If there is anything to be said for the trend of rescuing lost ‘classics’, it is that occasionally a book is unearthed whose uncommon prescience was unknowable in its own time. And Termush (1967), this slim and unsettling parable by Sven Holm, is nothing if not prescient.
Its setting is a luxury coastal resort in the wake of nuclear apocalypse (today, one only has to think of Peter Thiel and other billionaire preppers to recognise the prohibitive price of a ‘commodity called survival’ in the event of mass extinction). And the style—a kind of affectless recounting of the brute facts—captures the simultaneous experience of crippling terror with benumbing ennui that is so familiar in our time. When their immense privilege is threatened by the discovery of desperate survivors (‘strangers’) from beyond the edges of their bubble, a conflict grows among the guests of Termush. The form it takes—a struggle between a faceless, technocratic hotel management trying to quell their fears, and a rogue, demagogic chairman trying to play on them—resembles the political dynamic of the last decade almost exactly.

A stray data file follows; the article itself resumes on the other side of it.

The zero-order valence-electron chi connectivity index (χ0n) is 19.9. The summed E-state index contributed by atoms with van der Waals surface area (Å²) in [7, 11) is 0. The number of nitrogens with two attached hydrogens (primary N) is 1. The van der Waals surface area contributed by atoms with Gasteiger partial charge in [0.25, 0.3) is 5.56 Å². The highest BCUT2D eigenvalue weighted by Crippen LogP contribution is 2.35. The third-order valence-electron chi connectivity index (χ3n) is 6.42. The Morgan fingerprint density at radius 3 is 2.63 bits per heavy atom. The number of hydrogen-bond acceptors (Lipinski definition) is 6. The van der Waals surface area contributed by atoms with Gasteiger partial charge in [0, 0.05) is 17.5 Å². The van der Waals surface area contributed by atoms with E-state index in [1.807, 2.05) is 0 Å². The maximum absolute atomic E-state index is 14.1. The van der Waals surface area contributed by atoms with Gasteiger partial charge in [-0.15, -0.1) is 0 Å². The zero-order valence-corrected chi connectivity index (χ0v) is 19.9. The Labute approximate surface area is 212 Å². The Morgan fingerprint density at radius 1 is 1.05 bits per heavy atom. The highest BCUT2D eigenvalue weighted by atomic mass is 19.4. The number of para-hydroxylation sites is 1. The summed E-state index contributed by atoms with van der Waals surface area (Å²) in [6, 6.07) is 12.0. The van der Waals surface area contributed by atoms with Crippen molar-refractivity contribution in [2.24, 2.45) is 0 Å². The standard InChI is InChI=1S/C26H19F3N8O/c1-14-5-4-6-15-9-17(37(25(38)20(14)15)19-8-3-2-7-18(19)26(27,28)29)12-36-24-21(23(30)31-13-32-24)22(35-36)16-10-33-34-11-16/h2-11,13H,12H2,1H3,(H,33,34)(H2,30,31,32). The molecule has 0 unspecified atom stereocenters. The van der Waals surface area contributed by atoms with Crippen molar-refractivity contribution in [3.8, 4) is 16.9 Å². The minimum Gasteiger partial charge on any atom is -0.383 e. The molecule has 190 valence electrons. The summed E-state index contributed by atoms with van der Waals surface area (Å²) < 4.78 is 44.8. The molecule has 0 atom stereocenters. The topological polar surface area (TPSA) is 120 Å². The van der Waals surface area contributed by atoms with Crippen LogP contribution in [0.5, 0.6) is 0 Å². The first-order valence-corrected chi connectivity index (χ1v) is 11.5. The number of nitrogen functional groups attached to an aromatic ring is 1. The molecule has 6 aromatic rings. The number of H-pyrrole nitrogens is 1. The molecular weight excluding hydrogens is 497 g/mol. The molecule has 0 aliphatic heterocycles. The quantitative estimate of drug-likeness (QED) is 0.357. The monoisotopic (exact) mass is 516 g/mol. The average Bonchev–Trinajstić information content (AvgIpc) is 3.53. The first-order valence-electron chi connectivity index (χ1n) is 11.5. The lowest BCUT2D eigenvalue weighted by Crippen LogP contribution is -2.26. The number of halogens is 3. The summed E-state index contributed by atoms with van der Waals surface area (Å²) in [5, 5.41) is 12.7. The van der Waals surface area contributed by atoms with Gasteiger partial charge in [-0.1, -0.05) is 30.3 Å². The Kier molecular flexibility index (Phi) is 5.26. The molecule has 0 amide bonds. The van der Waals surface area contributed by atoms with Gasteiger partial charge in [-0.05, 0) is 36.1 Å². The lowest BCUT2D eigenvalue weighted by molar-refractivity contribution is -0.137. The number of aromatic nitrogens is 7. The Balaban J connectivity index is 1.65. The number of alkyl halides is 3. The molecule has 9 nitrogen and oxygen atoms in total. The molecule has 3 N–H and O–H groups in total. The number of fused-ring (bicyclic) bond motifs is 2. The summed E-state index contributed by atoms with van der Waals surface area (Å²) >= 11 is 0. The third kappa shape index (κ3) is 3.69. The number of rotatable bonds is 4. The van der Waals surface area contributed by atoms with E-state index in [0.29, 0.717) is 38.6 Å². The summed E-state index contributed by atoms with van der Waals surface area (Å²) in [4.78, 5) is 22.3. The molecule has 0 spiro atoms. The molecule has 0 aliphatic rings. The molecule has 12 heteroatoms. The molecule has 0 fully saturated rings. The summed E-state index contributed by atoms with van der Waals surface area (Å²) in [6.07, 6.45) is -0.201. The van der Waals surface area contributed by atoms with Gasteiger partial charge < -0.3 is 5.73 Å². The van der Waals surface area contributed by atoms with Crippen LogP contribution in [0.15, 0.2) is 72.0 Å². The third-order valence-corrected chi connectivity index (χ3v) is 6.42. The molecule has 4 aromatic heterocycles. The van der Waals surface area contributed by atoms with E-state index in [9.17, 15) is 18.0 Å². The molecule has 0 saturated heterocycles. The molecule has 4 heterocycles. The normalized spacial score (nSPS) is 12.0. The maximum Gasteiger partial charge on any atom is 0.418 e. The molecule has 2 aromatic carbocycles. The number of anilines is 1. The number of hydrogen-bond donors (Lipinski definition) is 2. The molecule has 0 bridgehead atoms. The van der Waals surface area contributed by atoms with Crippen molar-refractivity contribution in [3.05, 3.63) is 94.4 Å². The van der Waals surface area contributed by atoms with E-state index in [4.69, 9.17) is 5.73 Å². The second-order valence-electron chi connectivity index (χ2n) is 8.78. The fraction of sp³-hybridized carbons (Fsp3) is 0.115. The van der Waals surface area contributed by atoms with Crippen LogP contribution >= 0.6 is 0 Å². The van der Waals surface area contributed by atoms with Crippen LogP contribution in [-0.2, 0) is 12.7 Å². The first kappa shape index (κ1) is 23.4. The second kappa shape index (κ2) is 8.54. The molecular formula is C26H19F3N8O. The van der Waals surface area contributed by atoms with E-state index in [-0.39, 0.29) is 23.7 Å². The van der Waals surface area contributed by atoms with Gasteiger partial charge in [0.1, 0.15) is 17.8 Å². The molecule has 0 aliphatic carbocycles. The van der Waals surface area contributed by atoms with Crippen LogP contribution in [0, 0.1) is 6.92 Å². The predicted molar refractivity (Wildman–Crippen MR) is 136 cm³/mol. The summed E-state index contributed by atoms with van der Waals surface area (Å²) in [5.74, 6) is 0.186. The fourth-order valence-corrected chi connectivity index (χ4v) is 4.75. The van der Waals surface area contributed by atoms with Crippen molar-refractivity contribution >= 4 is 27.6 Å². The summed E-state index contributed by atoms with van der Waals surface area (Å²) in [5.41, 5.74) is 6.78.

Prescience is one thing, but if Termush proves itself worthy of saving, it is for something more timeless; namely the penetrating force of its vision, where cracks in the facade of civilisation seem ‘suddenly to reveal the innermost, vulnerable marrow… the sensitive growth tissue, the chalk, the iron, the blood.’
Words: Diarmuid McGreal